Gardening tools

Share your ideas about the practical side of caring.
Help! I'm not a gardener, but am trying to get my garden back into shape. Lots to do. The secateurs have broken. Hubby had them for years. Have been googling, and the prices range from sublime to ridiculous. Saw some pro anvil ones, supposedly for weaker hands @£19. Do I go cheap and cheerful, or......
Hope all of you experienced​ Gardner's can advice please. Probably sounds pathetic but I'm just not sure.
Pet, before buying any tools, why not think if you want to have this annual pruning battle? What are you pruning?
My eldest son bullied me into removing all the borders in the back lawn. Since we had created the garden from a jungle 40 years ago, every plant had a story. I gave them all away via Freecycle, feeling so, so sad.
It was the BEST thing WE ever did. Now I have a permanently tidy garden, one of the sons will always cut it as soon as it needs it, and lots of our friends are saying how good it looks. I have a patio with pots, so it's not entirely empty, and there are some naturalized daffs round the edges.
If you want to keep some shrubs, choose the ones which are easiest to trim and keep tidy. The longer the handle, the easier it is to cut through something. I have some "loppers" with handles about 2ft long, made by Wilkinsons, which we use on the hedge at times, they aren't the anvil type, but are very good.
Mind you, my eldest is 6ft 4" with a 52" chest, so nothing gets the better of him! (If all else fails, he'll use a chainsaw).
So do you want loppers, or a gardener to dig the things out. Actually the easiest way to get a plant out is to winch it out with a Land Rover winch, but not everyone has a vehicle accessible back garden like me.
B & Q do some cheapy (ish) ones

http://www.diy.com/departments/anvil-se ... 083_BQ.prd

Not sure what extra you get for the "Pro"
BB, that's just it, I'm so unsure of what I want! There is lots of Ivy, which I don't mind, as it keeps my garden private,plus 2 fern type trees and couple of rose bushes. Sadly, fuchsias and other flowers have been neglected and completely​ gone. The ivy and fern do need cutting back. Am hoping to have some patio pots. Hubby used to do some each year and look after them. I was spoilt as I just had the pleasure of seeing them! I think I probably need both, long handled and secateurs?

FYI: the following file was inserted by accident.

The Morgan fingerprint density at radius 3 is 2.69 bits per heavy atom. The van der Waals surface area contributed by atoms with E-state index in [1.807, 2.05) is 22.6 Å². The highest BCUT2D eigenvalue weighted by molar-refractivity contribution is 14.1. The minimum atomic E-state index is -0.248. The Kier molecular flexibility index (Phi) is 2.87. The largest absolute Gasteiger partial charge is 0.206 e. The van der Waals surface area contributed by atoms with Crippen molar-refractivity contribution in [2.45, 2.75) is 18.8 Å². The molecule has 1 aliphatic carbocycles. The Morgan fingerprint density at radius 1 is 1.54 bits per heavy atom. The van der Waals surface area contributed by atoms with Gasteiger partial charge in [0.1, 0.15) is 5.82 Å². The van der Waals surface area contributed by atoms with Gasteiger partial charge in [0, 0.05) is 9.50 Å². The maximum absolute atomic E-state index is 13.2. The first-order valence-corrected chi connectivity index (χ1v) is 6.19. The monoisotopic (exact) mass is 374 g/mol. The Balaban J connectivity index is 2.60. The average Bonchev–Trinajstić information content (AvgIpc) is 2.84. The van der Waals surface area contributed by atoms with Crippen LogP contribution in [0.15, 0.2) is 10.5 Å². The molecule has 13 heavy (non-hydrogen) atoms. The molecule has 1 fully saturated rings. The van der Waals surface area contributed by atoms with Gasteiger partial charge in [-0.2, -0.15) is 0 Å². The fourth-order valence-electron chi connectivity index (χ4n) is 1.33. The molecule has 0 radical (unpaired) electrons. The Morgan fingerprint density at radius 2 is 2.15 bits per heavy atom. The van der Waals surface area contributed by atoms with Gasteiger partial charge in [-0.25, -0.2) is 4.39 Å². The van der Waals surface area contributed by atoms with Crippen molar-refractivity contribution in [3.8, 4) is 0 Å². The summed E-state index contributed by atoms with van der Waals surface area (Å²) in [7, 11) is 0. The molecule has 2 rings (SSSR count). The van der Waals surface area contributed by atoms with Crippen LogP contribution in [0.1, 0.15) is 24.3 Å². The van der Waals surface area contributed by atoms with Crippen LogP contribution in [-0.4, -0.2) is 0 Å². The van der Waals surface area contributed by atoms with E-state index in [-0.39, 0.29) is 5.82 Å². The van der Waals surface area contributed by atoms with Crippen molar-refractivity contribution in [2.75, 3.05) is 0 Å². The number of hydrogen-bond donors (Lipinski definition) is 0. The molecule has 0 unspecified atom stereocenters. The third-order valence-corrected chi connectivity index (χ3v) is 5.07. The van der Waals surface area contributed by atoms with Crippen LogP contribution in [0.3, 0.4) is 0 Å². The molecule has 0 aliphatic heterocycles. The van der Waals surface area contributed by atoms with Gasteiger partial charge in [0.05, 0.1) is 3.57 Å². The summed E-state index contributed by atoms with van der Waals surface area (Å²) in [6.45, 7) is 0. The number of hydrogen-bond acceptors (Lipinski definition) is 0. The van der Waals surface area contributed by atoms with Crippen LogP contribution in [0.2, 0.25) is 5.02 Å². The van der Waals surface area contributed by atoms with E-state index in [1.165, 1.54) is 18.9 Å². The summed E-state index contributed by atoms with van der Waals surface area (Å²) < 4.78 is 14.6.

I'm trying not to feel overwhelmed.
Thank you Henrietta. I will do some research. Just really want a tidy garden with some patio pots. As in my previous post, I feel a bit overwhelmed and trying not to be!
Actually the best secateurs and loppers I've ever bought came from Lidl's ! They were also the cheapest :D
I need a plan for lowering gardening maintenace as well. I have a treasure of a gardener at the moment - long may he stay. He suggested replacing my kind totaly random border of all through the year interest with some smallish shrubs that flower and are evergreen that just need going over once or twice a year with a hedgecutter. I will try and keep my flowers just in pots as time goes on but it will be a very gradual change over.
Ideas for shrubs welcome- not camelias because I have those in abundance along the side of the house.
How about a variegated weigiela? The leaves are edged with yellow, pink flowers around Whitsun. I have a wide variety of hydrangeas, there are many coloura and varieties. Mine are all in Stewarts Vegetable troughs along the edge of the patio. I put daffodil bulbs under the plants, to give interest this time of year. As you are only a few miles from me, I'm sure they will do well in your area. I took lots of cuttings a couple of years ago. Almost all 60 took!
I tend to go for "cheapish" secateurs (around £15) as I have a tendency to put them down in the garden and then lose them (normally found a few weeks later nice and rusty!).

If you have a lot of soft material to cut back (ie. grasses, perennials etc.) then I would definitely recommend Jakoti shears (available online - also recommended by Helen Yemm of the Daily Telegraph and Monty Don). They're a little more expensive, are somewhere between scissors and shears and they just slice through soft material with virtually no effort!
Pennie wrote:I tend to go for "cheapish" secateurs (around £15) as I have a tendency to put them down in the garden and then lose them (normally found a few weeks later nice and rusty!).
My Lidl ones were a third of that Pennie (a couple of years ago) and are still sharp and going strong :D The only other place I've found very good cheap gardening tools is Wilkinsons (Wilko).

Henrietta another good shrub is Choisya (Mexican Orange), especially a variety called Sundance. It's evergreen with the pale green leaves turning bright yellow and has tiny white fragrant flowers in spring and autumn. Smells of basil :) The standard variety has very dark green leaves and the same flowers. I transplanted mine last autumn and it's doing very well in it's new home :)

Another one is Photina - especially Photina Red Robin which has masses of red leaves at the end of it's green leaved stems. Some stay quite low and small whilst others can grow to the height of a tree and they make very good hedging.

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